It is much more problematic to prove mathematical results related to the median even though it is more robust to extreme observations.  So, the mean is used for systematic quantitative data, unless there is a situation with extreme values, where the median is used, instead.

Therefore, you have to make a professional judgement on which one is to be used to suit your purpose.


A simple example of sampling uncertainty evaluation


A simple example of sampling uncertainty evaluation

In analytical chemistry, the test sample is usually only part of the system for which information is required. It is not possible to analyze numerous samples drawn from a population. Hence, one has to ensure a small number of samples taken are representative and assume that the results of the analysis can be taken as the answer for the whole…..

Improving uncertainty of linear calibration experiments

Standard error of cal curve

Improving uncertainty of linear calibration experiments


ANOVA and regression calculations

Linear regression graph

ANOVA and regression calculations

Accuracy and Trueness – What is the difference?

pexels-photo-226579 Accuracy

Accuracy and Trueness – what is the difference?

In analytical chemistry, we are quite familiar with the statistical term “accuracy” but of late, one may have noticed that the term “trueness” has been referred frequently, particularly in the evaluation of measurement uncertainty by the holistic top down approach which looks at the overall performance of the test method.

Is there a real difference between the meanings of these two terms?

ISO 5725-1 “Accuracy (trueness and precision) of measurement methods and results — Part 1: General principles and definitions” states the following definitions:

Clause 3.6

accuracy   The closeness of agreement between a test result and the accepted reference value.

[SOURCE: ISO 3534-1]

Clause 3.7  trueness

The closeness of agreement between the average value obtained from a large series of test results and an accepted reference value.

[SOURCE: ISO 3534-1]

From these definitions, we see that “accuracy” is actually a qualitative term and as suggested by the title of ISO 5725-1, accuracy covers trueness and precision.  On the other hand, “trueness“ is statistically quantifiable if we know the closeness of the mean values of repeated testing of a test material from its assigned or certified value.  A high level of trueness is equivalent to a lack of bias in the test method.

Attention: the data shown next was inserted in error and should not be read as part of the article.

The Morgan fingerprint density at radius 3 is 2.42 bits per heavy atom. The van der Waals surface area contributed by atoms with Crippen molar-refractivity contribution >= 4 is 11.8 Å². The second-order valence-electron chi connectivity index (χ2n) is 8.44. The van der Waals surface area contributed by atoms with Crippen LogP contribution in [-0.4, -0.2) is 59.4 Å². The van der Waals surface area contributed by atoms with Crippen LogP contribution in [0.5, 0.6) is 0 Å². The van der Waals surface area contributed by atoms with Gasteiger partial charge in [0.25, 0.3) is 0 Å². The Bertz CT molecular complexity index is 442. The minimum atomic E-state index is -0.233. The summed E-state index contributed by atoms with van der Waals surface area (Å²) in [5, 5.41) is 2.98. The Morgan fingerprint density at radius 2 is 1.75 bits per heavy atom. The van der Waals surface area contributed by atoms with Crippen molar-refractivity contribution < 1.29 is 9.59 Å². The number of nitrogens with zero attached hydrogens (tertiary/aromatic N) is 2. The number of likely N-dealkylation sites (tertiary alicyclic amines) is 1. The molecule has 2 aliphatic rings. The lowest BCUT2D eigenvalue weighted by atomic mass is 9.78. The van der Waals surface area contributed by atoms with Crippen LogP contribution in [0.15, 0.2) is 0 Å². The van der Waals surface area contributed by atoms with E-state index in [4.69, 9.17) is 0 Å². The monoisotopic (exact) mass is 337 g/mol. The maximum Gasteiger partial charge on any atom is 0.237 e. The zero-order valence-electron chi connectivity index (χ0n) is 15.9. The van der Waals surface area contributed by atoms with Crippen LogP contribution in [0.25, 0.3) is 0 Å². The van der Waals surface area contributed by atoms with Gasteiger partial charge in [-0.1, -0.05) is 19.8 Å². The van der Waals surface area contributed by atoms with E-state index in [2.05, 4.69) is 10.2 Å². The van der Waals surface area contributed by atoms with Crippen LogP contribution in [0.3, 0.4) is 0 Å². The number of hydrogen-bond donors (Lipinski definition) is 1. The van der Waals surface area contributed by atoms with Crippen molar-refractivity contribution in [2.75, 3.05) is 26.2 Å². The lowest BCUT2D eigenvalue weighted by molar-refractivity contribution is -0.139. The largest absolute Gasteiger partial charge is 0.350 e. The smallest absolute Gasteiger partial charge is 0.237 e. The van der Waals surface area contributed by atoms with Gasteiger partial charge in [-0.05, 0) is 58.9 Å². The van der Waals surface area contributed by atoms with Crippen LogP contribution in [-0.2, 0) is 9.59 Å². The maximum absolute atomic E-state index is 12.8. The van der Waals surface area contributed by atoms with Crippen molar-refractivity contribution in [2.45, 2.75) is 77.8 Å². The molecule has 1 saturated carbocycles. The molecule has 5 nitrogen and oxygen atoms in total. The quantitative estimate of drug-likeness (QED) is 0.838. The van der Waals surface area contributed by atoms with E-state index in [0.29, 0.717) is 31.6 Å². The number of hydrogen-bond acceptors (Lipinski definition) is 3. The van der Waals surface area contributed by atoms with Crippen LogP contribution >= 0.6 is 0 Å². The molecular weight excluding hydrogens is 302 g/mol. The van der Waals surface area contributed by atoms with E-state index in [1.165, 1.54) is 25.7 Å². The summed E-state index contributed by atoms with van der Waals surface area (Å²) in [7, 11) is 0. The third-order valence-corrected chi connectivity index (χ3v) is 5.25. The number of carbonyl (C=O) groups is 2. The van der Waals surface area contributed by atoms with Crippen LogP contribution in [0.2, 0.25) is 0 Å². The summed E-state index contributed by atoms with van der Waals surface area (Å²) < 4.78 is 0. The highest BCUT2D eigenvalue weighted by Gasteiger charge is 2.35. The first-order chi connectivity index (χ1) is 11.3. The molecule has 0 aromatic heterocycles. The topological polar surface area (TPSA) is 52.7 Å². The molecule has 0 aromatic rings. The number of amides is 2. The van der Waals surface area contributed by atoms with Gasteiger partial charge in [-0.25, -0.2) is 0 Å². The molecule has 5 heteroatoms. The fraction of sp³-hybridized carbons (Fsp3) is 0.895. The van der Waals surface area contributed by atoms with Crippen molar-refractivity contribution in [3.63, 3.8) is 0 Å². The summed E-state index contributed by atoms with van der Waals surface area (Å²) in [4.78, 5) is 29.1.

We can assess “trueness” by one of the following manners:

  1. A significance Student’s t-test is applied to the null hypothesis that the method is free from bias when we measure the analyte content of a certified reference material several times;
  2. If such reference materials are not available, we can analyze a test portion of the sample before and after adding a known mass of analyte to it, a process known as “spiking”. If the difference between the two average measurements is not equivalent to the amount added, i.e. the recovery is significantly different from 100%, we conclude that some bias exists in the method.
  3. We can also compare the results from the test method which is being validated with the results obtained when a standard or reference method is applied to the same test materials. In this approach, we have to test a number of test materials containing different analyte levels.  We can then apply the paired t-test or by regression methods to check for any significant difference between them.

Using Excel’s functions for one-way ANOVA

Celebrating a new milestone …..

200th Blog

Using Excel functions for one-way ANOVA

Risk and opportunities in test laboratories – Part II

Sample risk assessment grid

Risk and Opportunities in Test Labs Part II


Risk and opportunities in test laboratories – Part I

Risk assessment grid

Risk and Opportunities in Test Labs Part I